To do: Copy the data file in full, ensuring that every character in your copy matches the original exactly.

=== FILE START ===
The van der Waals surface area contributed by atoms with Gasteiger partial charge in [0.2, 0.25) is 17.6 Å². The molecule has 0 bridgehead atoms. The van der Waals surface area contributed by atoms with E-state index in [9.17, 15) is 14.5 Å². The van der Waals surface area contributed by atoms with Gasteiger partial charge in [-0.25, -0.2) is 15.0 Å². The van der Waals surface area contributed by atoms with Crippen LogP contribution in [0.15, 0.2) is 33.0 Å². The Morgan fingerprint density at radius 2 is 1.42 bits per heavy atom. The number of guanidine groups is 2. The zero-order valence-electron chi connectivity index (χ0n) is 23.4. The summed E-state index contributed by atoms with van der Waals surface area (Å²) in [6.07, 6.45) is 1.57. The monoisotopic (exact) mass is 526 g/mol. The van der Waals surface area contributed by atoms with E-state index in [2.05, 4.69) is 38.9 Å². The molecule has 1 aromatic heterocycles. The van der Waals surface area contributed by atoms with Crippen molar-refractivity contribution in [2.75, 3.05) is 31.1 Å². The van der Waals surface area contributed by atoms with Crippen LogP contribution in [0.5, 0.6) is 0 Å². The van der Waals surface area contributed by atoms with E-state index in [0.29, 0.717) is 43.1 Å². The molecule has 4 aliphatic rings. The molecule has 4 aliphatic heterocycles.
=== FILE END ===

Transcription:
The van der Waals surface area contributed by atoms with Gasteiger partial charge in [0.2, 0.25) is 17.6 Å². The molecule has 0 bridgehead atoms. The van der Waals surface area contributed by atoms with E-state index in [9.17, 15) is 14.5 Å². The van der Waals surface area contributed by atoms with Gasteiger partial charge in [-0.25, -0.2) is 15.0 Å². The van der Waals surface area contributed by atoms with Crippen LogP contribution in [0.15, 0.2) is 33.0 Å². The Morgan fingerprint density at radius 2 is 1.42 bits per heavy atom. The number of guanidine groups is 2. The zero-order valence-electron chi connectivity index (χ0n) is 23.4. The summed E-state index contributed by atoms with van der Waals surface area (Å²) in [6.07, 6.45) is 1.57. The monoisotopic (exact) mass is 526 g/mol. The van der Waals surface area contributed by atoms with E-state index in [2.05, 4.69) is 38.9 Å². The molecule has 1 aromatic heterocycles. The van der Waals surface area contributed by atoms with Crippen molar-refractivity contribution in [2.75, 3.05) is 31.1 Å². The van der Waals surface area contributed by atoms with Crippen LogP contribution in [0.5, 0.6) is 0 Å². The van der Waals surface area contributed by atoms with E-state index in [0.29, 0.717) is 43.1 Å². The molecule has 4 aliphatic rings. The molecule has 4 aliphatic heterocycles.